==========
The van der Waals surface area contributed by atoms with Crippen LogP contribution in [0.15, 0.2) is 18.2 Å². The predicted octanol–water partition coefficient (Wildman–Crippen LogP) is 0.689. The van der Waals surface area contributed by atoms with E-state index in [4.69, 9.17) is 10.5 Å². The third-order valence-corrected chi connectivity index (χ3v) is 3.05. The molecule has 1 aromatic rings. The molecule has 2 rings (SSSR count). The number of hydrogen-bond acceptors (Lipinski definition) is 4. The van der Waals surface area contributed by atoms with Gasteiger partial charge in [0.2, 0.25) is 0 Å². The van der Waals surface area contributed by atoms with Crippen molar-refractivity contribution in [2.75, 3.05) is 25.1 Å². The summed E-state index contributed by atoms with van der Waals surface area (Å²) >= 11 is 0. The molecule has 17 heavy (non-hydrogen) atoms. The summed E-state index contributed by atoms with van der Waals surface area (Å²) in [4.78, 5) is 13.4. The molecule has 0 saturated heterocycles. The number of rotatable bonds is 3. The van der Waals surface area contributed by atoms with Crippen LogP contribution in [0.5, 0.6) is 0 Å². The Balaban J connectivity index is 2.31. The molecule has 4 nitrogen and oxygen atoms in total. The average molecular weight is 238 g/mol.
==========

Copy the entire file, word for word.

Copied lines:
The van der Waals surface area contributed by atoms with Crippen LogP contribution in [0.15, 0.2) is 18.2 Å². The predicted octanol–water partition coefficient (Wildman–Crippen LogP) is 0.689. The van der Waals surface area contributed by atoms with E-state index in [4.69, 9.17) is 10.5 Å². The third-order valence-corrected chi connectivity index (χ3v) is 3.05. The molecule has 1 aromatic rings. The molecule has 2 rings (SSSR count). The number of hydrogen-bond acceptors (Lipinski definition) is 4. The van der Waals surface area contributed by atoms with Gasteiger partial charge in [0.2, 0.25) is 0 Å². The van der Waals surface area contributed by atoms with Crippen molar-refractivity contribution in [2.75, 3.05) is 25.1 Å². The summed E-state index contributed by atoms with van der Waals surface area (Å²) >= 11 is 0. The molecule has 17 heavy (non-hydrogen) atoms. The summed E-state index contributed by atoms with van der Waals surface area (Å²) in [4.78, 5) is 13.4. The molecule has 0 saturated heterocycles. The number of rotatable bonds is 3. The van der Waals surface area contributed by atoms with Crippen LogP contribution in [0.5, 0.6) is 0 Å². The Balaban J connectivity index is 2.31. The molecule has 4 nitrogen and oxygen atoms in total. The average molecular weight is 238 g/mol.